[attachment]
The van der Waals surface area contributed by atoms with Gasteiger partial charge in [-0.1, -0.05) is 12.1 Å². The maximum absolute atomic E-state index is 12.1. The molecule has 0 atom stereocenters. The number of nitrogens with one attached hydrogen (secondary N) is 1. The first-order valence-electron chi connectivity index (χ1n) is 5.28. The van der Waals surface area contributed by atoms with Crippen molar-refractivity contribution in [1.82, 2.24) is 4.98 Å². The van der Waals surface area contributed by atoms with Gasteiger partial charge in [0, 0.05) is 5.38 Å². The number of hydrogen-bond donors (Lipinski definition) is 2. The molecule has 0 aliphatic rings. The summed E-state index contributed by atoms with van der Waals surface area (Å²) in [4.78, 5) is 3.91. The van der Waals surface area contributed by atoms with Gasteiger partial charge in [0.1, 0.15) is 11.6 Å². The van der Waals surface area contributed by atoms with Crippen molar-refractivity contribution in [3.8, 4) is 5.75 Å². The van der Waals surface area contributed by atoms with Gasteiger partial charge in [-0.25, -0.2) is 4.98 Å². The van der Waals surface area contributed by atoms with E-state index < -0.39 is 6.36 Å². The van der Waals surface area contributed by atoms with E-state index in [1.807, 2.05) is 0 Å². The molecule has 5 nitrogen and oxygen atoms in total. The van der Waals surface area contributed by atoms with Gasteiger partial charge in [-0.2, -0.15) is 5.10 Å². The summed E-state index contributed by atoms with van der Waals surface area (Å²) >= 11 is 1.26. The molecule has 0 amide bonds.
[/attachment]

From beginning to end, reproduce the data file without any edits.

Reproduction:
The van der Waals surface area contributed by atoms with Gasteiger partial charge in [-0.1, -0.05) is 12.1 Å². The maximum absolute atomic E-state index is 12.1. The molecule has 0 atom stereocenters. The number of nitrogens with one attached hydrogen (secondary N) is 1. The first-order valence-electron chi connectivity index (χ1n) is 5.28. The van der Waals surface area contributed by atoms with Crippen molar-refractivity contribution in [1.82, 2.24) is 4.98 Å². The van der Waals surface area contributed by atoms with Gasteiger partial charge in [0, 0.05) is 5.38 Å². The number of hydrogen-bond donors (Lipinski definition) is 2. The molecule has 0 aliphatic rings. The summed E-state index contributed by atoms with van der Waals surface area (Å²) in [4.78, 5) is 3.91. The van der Waals surface area contributed by atoms with Gasteiger partial charge in [0.1, 0.15) is 11.6 Å². The van der Waals surface area contributed by atoms with Crippen molar-refractivity contribution in [3.8, 4) is 5.75 Å². The van der Waals surface area contributed by atoms with Gasteiger partial charge in [-0.25, -0.2) is 4.98 Å². The van der Waals surface area contributed by atoms with E-state index < -0.39 is 6.36 Å². The van der Waals surface area contributed by atoms with E-state index in [1.807, 2.05) is 0 Å². The molecule has 5 nitrogen and oxygen atoms in total. The van der Waals surface area contributed by atoms with Gasteiger partial charge in [-0.2, -0.15) is 5.10 Å². The summed E-state index contributed by atoms with van der Waals surface area (Å²) >= 11 is 1.26. The molecule has 0 amide bonds.